The Impact of Moral Reasoning and Retaliation on Whistle-Blowing: New Zealand Evidence

Journal of Business Ethics 89 (1):37-57 (2009)
Abstract
This study examined experimentally the effect of retaliation strength and accounting students’ level of moral reasoning, on their propensity to blow the whistle (PBW) when faced with a serious wrongdoing. Fifty-one senior accounting students enrolled in an auditing course offered by a large New Zealand university participated in the study. Participants responded to three hypothetical whistle-blowing scenarios and completed an instrument that measured moral reasoning (Welton et al., 1994, Accounting Education . International Journal (Toronto, Ont.) 3 (1), 35–50) on one of two conditions – i.e., strong or weak retaliation for whistle-blowing. Consistent with the results of Arnold and Ponemon (1991, Auditing: A Journal of Practice and Theory 10 , 1–15) this study found that the strength of retaliation and participants’ moral reasoning level positively affected their PBW. Unlike results reported in Arnold and Ponemon (1991, Auditing; A Journal of Practice and Theory 10 , 1–15) a significant interaction effect of moral reasoning level and retaliation on participants’ PBW was not found. However, results showed that a participant’s gender has a significant effect on the relationship between his or her moral reasoning level and PBW. These results support the need to improve ethical awareness through accounting education and to increase protection for whistle-blowing (Miceli 2004, Journal of Management Inquiry 13 , 364–366). Furthermore, many participants found it difficult to take a stand when serious wrongdoing is discovered. Therefore, policymakers must exercise caution when placing heavy reliance on whistle-blowing, especially when whistle-blower protection processes are complex and not easily accessible, and processes to facilitate whistle-blowing may vary substantially between public and private sector organizations (Scholtens, 2003, Review of the operation of the Protected Disclosures Act 2000: Report to the Minister of State Services ).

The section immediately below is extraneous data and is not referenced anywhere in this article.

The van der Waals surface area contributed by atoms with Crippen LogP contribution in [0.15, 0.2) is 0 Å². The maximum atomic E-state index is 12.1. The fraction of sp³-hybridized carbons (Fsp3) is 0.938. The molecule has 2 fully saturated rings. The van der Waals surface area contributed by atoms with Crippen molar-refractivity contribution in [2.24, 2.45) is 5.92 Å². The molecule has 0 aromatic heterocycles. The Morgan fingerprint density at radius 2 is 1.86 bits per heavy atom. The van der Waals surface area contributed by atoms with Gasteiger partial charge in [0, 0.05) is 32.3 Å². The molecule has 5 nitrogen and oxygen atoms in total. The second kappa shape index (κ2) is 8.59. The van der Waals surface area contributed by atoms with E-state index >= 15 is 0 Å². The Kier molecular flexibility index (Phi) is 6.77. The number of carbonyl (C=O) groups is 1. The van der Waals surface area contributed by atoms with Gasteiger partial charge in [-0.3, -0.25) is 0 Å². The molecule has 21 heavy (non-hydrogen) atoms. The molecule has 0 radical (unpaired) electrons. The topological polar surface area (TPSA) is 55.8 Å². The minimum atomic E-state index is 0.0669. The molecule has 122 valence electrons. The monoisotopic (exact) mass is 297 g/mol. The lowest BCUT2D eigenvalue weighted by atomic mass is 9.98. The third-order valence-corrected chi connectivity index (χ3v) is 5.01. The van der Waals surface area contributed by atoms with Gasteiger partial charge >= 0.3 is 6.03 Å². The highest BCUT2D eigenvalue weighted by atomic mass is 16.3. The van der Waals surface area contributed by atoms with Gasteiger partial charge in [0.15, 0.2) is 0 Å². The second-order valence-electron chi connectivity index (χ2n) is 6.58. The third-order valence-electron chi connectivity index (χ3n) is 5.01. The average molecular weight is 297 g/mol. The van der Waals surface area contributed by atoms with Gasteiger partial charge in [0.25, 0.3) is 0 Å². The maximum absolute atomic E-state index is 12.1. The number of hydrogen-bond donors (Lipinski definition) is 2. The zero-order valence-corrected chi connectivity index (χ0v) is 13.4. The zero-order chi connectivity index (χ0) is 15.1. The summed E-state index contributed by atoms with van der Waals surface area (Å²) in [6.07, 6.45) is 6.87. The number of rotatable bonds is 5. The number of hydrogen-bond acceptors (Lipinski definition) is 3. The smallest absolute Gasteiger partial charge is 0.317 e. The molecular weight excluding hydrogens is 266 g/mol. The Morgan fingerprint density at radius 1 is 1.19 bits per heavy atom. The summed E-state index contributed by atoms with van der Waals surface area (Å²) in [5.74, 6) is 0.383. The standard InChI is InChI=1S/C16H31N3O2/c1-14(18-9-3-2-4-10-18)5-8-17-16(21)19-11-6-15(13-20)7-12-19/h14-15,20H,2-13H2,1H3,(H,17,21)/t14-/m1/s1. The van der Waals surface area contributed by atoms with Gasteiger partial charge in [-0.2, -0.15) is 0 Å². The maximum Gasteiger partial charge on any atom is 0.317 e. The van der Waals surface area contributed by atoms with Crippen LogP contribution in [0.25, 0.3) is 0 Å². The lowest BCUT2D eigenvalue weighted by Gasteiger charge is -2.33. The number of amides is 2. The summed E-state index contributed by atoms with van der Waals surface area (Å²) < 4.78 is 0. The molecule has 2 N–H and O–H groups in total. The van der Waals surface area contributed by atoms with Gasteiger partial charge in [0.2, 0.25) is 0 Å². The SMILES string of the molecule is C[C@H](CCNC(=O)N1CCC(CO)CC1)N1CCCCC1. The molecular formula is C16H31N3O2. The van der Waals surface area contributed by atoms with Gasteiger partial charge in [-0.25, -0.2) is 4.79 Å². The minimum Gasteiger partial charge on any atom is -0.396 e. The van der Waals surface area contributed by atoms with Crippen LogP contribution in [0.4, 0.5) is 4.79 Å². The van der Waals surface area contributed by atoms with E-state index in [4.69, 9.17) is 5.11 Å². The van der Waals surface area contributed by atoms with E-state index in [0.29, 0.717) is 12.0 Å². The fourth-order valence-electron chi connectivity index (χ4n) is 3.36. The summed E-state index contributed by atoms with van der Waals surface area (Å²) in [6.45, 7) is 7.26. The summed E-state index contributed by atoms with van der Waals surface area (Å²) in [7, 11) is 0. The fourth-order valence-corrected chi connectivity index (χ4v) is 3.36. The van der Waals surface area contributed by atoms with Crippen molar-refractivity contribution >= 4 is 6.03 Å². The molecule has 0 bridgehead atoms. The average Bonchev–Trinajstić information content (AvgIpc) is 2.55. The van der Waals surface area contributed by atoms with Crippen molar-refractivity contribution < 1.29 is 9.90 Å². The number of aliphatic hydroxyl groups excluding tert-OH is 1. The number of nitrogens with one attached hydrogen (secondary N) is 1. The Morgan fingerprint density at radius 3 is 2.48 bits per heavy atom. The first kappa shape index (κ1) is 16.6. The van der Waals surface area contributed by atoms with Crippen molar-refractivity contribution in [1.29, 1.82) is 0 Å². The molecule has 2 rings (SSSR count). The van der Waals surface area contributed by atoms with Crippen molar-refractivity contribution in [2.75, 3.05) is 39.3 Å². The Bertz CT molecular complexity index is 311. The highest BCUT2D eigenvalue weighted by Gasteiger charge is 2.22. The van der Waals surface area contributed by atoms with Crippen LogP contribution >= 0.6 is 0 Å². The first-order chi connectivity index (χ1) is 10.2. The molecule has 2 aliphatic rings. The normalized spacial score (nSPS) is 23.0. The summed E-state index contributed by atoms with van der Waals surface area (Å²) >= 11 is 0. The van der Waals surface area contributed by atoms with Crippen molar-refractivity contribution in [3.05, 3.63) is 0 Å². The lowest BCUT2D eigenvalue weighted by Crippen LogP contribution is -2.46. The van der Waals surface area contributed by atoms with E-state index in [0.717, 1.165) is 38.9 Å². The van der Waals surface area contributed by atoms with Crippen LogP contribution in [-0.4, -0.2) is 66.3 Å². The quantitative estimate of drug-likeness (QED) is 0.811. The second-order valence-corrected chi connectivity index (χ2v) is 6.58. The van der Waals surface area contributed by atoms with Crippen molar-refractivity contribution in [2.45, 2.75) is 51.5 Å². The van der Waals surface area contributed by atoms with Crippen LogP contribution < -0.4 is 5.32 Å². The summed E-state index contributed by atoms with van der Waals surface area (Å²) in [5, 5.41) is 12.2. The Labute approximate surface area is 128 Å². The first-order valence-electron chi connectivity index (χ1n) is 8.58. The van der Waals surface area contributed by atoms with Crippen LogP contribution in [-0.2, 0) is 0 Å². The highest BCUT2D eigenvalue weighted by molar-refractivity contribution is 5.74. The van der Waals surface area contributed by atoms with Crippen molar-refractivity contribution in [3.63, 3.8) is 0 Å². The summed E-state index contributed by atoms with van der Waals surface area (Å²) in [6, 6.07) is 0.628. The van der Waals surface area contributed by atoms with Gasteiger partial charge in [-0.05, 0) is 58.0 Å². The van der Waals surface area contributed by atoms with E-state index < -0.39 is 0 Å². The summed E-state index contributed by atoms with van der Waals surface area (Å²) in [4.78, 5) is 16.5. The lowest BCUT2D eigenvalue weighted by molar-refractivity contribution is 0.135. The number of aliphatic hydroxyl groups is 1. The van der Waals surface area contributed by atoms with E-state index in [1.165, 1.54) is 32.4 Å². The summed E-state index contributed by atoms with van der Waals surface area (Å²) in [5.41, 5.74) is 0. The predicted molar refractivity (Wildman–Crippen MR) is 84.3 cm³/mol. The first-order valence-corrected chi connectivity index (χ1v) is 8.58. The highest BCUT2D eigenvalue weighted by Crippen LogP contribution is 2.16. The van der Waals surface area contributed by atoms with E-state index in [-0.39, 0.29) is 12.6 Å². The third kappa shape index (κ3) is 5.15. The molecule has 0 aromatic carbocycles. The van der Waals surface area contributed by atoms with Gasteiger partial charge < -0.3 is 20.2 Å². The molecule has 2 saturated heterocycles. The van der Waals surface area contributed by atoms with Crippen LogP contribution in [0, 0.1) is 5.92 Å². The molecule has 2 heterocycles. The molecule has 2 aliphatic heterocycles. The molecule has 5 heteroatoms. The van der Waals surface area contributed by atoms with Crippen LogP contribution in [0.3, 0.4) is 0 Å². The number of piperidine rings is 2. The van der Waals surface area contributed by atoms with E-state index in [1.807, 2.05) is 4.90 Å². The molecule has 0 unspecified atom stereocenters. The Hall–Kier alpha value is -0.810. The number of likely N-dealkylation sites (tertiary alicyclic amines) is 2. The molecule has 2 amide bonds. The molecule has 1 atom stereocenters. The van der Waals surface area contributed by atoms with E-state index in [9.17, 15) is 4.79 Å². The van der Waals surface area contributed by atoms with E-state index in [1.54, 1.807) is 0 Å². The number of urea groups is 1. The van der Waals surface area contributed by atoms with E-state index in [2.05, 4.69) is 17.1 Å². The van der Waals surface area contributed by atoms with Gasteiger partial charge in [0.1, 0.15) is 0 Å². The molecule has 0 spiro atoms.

Keywords accounting students  auditing  moral reasoning  New Zealand  retaliation  whistle-blowing
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DOI 10.1007/s10551-008-9983-x
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